Seven years after Hurricane Katrina toppled a nearby floodwall and drowned their synagogue, and after a seven-year journey praying in hotel meeting rooms, then in rooms borrowed and rented from another congregation, the 100 or so families of Congregation Beth Israel are finally home.
The wandering congregation moved into their new synagogue in suburban Metairie on Sunday (Aug. 26), three days before the Katrina anniversary and two days before Hurricane Isaac hit landfall in Louisiana.
With a short parade that included a New Orleans brass band, clergy and friends ceremonially carried their five sacred Torahs to their home in Beth Israel’s new ark.
There’s a passage from Hebrew Scripture from the Song of Solomon carved into the ark’s face: “Mighty waters cannot extinguish our love.”
“Every milestone we reach is worth celebrating, not only by that community, but the city as a whole,” said Rabbi Uri Topolosky, who came to the shaken Beth Israel congregation community two years after the storm and helped steer its revival.
The new synagogue stands next door to Congregation Gates of Prayer, a Reform congregation that first opened its doors to homeless Beth Israel in 2006, then sold it a piece of its land.
Congregation Gates of Prayer, led by Rabbi Robert Loewy, seeks to preserve the core of Jewish identity while adapting broadly to modern culture. By contrast, Beth Israel’s Modern Orthodox Judaism conspicuously declares its Jewish identity by adhering to ancient scriptural mandates like dietary laws and rules for conduct on the Sabbath.
In many parts of the country, there is a chill between the two branches of the family. But in New Orleans, the procession into Beth Israel started next door, at Gates of Prayer.
“From the beginning, Rabbi Loewy stressed to us that in his opinion it was important that the complete Jewish community be represented in New Orleans, and that included a Modern Orthodox congregation like us,” said Eddie Gothard, a Metairie lawyer and the Beth Israel congregation’s president.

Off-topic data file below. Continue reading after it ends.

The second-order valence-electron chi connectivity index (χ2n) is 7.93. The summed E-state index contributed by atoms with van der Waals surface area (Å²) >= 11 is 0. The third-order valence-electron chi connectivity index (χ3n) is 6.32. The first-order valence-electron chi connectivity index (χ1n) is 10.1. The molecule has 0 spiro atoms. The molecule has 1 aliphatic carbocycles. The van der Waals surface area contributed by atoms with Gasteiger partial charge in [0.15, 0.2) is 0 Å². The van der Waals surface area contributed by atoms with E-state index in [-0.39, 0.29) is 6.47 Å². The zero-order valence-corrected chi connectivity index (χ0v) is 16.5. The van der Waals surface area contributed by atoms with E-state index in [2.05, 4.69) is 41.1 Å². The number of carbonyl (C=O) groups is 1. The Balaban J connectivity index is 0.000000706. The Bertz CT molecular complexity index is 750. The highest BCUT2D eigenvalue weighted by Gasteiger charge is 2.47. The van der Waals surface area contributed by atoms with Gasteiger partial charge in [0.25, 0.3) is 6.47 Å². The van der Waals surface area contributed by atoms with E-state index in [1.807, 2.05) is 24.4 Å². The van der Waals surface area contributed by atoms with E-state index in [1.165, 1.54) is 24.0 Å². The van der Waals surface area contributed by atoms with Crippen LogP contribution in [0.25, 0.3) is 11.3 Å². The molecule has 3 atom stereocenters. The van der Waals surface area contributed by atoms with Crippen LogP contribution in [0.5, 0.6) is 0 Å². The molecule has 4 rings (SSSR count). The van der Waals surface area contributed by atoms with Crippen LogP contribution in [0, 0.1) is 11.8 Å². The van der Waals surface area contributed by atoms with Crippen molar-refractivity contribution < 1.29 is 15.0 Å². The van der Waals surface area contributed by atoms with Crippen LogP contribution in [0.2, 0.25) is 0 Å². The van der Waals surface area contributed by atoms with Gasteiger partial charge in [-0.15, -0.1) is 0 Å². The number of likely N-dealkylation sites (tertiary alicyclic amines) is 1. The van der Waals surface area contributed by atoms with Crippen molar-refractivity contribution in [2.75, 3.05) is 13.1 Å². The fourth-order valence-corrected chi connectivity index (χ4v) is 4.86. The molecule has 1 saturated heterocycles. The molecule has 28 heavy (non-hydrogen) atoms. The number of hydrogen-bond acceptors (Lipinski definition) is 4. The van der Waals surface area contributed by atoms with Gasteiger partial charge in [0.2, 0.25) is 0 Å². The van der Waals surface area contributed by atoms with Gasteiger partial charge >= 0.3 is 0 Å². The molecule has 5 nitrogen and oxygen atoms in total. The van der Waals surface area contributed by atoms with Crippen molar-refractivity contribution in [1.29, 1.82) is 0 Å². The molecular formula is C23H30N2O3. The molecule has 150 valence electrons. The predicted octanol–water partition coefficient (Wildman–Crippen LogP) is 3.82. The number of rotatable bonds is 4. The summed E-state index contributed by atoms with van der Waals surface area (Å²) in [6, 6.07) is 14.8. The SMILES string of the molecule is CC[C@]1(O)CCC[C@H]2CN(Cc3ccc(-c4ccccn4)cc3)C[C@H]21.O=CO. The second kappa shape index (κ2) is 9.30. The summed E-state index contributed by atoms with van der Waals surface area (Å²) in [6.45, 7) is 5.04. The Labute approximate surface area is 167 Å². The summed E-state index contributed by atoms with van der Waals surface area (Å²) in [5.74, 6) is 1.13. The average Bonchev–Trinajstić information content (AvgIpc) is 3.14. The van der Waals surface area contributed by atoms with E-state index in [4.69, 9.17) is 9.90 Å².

Beth Israel’s old synagogue ― which has been retrofitted as a doctor's office ― stood less than a mile from the break on the 17th Street Canal floodwall that drowned the Lakeview neighborhood and much of the rest of the city.
The Lakeview synagogue was so badly damaged that only a few precious artifacts were salvageable. Two menorahs and a hanukkia, a ritual Hanukkah menorah, survived. So do a stained-glass window and a wooden plaque honoring founding families from a century ago. The Metairie synagogue contains the ner tamid, the eternal light that burned in front of the ark in Lakeview, Topolosky said.
A patio behind the synagogue is embedded with bricks bearing the names of Jewish agencies and congregations across the United States and Canada that helped Beth Israel through its wanderings.
Weeks after Katrina roared ashore in 2005, New Orleans’ Orthodox Jews gathered for Yom Kippur services in a donated meeting room at a Comfort Suites hotel. Orange Home Depot buckets anchored posts from which bedsheets were strung, dividing men from women in traditional worship.
“We know that we have the spirit and the wherewithal to get through the most difficult circumstances,” said Gothard, whose mother served as the congregation’s president in those dark days and would not entertain discussions about disbanding.
“And we have a greater appreciation for the people in our community, who are more important than any building.”
Bruce Nolan writes for “The Times-Picayune” in New Orleans.